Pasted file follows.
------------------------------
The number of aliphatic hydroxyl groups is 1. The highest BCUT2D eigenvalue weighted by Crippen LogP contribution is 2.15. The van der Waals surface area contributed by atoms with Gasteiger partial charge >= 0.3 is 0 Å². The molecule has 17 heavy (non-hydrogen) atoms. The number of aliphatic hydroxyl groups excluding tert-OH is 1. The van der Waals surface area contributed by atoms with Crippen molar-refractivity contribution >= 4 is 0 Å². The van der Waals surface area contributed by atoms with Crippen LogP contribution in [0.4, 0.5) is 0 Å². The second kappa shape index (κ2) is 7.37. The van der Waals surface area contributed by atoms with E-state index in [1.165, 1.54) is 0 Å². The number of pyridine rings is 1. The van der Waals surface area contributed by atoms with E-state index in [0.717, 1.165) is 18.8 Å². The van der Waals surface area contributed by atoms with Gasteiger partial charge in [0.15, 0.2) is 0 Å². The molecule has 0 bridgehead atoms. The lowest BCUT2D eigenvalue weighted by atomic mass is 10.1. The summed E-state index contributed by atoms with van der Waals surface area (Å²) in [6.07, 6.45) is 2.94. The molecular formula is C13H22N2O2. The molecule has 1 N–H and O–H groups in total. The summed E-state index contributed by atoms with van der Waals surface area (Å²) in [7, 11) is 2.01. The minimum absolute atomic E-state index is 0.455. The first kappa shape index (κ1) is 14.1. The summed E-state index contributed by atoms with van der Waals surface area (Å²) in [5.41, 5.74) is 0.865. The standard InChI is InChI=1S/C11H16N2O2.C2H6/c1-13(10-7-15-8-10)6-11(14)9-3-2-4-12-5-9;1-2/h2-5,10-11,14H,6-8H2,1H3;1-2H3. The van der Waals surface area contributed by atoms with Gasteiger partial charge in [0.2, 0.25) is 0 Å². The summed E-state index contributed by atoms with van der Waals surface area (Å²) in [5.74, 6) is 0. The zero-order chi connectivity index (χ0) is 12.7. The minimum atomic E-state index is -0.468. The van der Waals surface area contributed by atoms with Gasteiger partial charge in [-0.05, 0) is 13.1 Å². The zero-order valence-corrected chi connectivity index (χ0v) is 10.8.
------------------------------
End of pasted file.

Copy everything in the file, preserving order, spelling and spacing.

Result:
The number of aliphatic hydroxyl groups is 1. The highest BCUT2D eigenvalue weighted by Crippen LogP contribution is 2.15. The van der Waals surface area contributed by atoms with Gasteiger partial charge >= 0.3 is 0 Å². The molecule has 17 heavy (non-hydrogen) atoms. The number of aliphatic hydroxyl groups excluding tert-OH is 1. The van der Waals surface area contributed by atoms with Crippen molar-refractivity contribution >= 4 is 0 Å². The van der Waals surface area contributed by atoms with Crippen LogP contribution in [0.4, 0.5) is 0 Å². The second kappa shape index (κ2) is 7.37. The van der Waals surface area contributed by atoms with E-state index in [1.165, 1.54) is 0 Å². The number of pyridine rings is 1. The van der Waals surface area contributed by atoms with E-state index in [0.717, 1.165) is 18.8 Å². The van der Waals surface area contributed by atoms with Gasteiger partial charge in [0.15, 0.2) is 0 Å². The molecule has 0 bridgehead atoms. The lowest BCUT2D eigenvalue weighted by atomic mass is 10.1. The summed E-state index contributed by atoms with van der Waals surface area (Å²) in [6.07, 6.45) is 2.94. The molecular formula is C13H22N2O2. The molecule has 1 N–H and O–H groups in total. The summed E-state index contributed by atoms with van der Waals surface area (Å²) in [7, 11) is 2.01. The minimum absolute atomic E-state index is 0.455. The first kappa shape index (κ1) is 14.1. The summed E-state index contributed by atoms with van der Waals surface area (Å²) in [5.41, 5.74) is 0.865. The standard InChI is InChI=1S/C11H16N2O2.C2H6/c1-13(10-7-15-8-10)6-11(14)9-3-2-4-12-5-9;1-2/h2-5,10-11,14H,6-8H2,1H3;1-2H3. The van der Waals surface area contributed by atoms with Gasteiger partial charge in [0.2, 0.25) is 0 Å². The summed E-state index contributed by atoms with van der Waals surface area (Å²) in [5.74, 6) is 0. The zero-order chi connectivity index (χ0) is 12.7. The minimum atomic E-state index is -0.468. The van der Waals surface area contributed by atoms with Gasteiger partial charge in [-0.05, 0) is 13.1 Å². The zero-order valence-corrected chi connectivity index (χ0v) is 10.8.